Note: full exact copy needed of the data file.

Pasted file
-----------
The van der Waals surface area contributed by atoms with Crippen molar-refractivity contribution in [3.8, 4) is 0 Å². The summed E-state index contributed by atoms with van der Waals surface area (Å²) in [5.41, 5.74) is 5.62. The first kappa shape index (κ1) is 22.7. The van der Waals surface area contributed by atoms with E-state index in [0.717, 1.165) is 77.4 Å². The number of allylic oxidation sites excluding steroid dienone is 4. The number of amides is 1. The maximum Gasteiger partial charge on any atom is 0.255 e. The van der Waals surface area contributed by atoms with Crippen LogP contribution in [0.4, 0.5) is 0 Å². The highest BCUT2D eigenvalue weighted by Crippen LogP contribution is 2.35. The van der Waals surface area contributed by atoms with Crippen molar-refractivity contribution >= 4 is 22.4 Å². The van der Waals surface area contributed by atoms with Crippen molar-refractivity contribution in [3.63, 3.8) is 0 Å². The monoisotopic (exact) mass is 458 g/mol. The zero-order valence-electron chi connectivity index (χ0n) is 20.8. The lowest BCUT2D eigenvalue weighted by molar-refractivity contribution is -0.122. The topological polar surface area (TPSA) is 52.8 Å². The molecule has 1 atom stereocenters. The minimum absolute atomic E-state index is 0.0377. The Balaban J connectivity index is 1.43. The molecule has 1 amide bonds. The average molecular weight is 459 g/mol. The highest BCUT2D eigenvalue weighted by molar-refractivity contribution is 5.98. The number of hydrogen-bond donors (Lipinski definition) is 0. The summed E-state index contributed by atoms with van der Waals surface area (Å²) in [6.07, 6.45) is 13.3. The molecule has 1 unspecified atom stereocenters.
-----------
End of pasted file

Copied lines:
The van der Waals surface area contributed by atoms with Crippen molar-refractivity contribution in [3.8, 4) is 0 Å². The summed E-state index contributed by atoms with van der Waals surface area (Å²) in [5.41, 5.74) is 5.62. The first kappa shape index (κ1) is 22.7. The van der Waals surface area contributed by atoms with E-state index in [0.717, 1.165) is 77.4 Å². The number of allylic oxidation sites excluding steroid dienone is 4. The number of amides is 1. The maximum Gasteiger partial charge on any atom is 0.255 e. The van der Waals surface area contributed by atoms with Crippen LogP contribution in [0.4, 0.5) is 0 Å². The highest BCUT2D eigenvalue weighted by Crippen LogP contribution is 2.35. The van der Waals surface area contributed by atoms with Crippen molar-refractivity contribution >= 4 is 22.4 Å². The van der Waals surface area contributed by atoms with Crippen molar-refractivity contribution in [3.63, 3.8) is 0 Å². The monoisotopic (exact) mass is 458 g/mol. The zero-order valence-electron chi connectivity index (χ0n) is 20.8. The lowest BCUT2D eigenvalue weighted by molar-refractivity contribution is -0.122. The topological polar surface area (TPSA) is 52.8 Å². The molecule has 1 atom stereocenters. The minimum absolute atomic E-state index is 0.0377. The Balaban J connectivity index is 1.43. The molecule has 1 amide bonds. The average molecular weight is 459 g/mol. The highest BCUT2D eigenvalue weighted by molar-refractivity contribution is 5.98. The number of hydrogen-bond donors (Lipinski definition) is 0. The summed E-state index contributed by atoms with van der Waals surface area (Å²) in [6.07, 6.45) is 13.3. The molecule has 1 unspecified atom stereocenters.